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 Why Is It?
or Everything You Always Wanted to Know about Libraries, but....
by Candace Miller
Reference Librarian

My mother taught me to pick up after myself, but when I go to the library I see signs telling me not to re-shelve the books.  What's up with that? 

This is one of those rare time when you should ignore Mom's teachings.  Most libraries arrange books on the shelves according to call numbers.  Cataloguers (those people who assign call numbers) don't pull these numbers out of a hat.  There are all kinds of rules and regulations involved in determining a call number.  Let's just say that, in general, a book's subject matter will determine its call number.  So all books about widget technology will be shelved in the same area.  Are you with me so far?

One important thing to remember is that in a given library, every book will have a unique call number.  No two books will have the exact same call number.  In general, the bigger the library is, the longer and more complex the call numbers on the books.  Many people have trouble deciphering call numbers.  If you don't read the call number correctly then you can easily put the book back in the wrong place.  For all practical purposes, an incorrectly shelved book is lost.  If the book isn't where LEO says it should be, then the next person who needs to read the book can't find it.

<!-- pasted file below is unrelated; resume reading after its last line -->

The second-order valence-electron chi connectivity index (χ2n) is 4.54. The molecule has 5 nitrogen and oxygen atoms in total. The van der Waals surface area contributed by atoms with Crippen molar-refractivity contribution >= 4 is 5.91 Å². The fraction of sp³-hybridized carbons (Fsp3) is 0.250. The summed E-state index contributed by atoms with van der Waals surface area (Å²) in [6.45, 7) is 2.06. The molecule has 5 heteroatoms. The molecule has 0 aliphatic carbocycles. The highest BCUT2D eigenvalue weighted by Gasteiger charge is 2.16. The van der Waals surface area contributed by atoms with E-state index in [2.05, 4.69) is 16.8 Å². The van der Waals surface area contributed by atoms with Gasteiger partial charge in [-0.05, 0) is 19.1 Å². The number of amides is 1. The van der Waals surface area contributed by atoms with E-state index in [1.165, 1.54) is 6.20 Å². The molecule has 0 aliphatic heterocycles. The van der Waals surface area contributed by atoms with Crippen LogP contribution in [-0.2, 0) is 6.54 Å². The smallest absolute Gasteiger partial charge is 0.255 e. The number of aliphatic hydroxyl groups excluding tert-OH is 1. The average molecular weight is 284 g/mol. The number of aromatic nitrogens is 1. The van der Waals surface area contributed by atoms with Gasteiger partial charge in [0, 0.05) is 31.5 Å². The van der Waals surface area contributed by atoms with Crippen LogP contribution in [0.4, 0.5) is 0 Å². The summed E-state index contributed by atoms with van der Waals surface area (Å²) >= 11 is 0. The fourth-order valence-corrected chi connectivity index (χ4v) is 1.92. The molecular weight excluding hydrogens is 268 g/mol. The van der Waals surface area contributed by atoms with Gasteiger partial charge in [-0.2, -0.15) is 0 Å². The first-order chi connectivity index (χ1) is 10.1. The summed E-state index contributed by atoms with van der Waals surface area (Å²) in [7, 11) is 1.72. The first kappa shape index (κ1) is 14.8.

When you incorrectly shelve a book at home, you only need to eyeball all of the books in your bookcase until you located the stray volume.  But libraries might have thousands or even millions of books. So it is a lot harder to find books once they have been shelved incorrectly.  For this reason we ask that patrons not re-shelve the book themselves.  However, patrons are by all means welcome, even urged, to pick up after themselves in other ways.  By all means, feel free to throw away your crumpled paper, used kleenex, etc. 

E-mail comments and questions to:
clarkeke@jmu.edu

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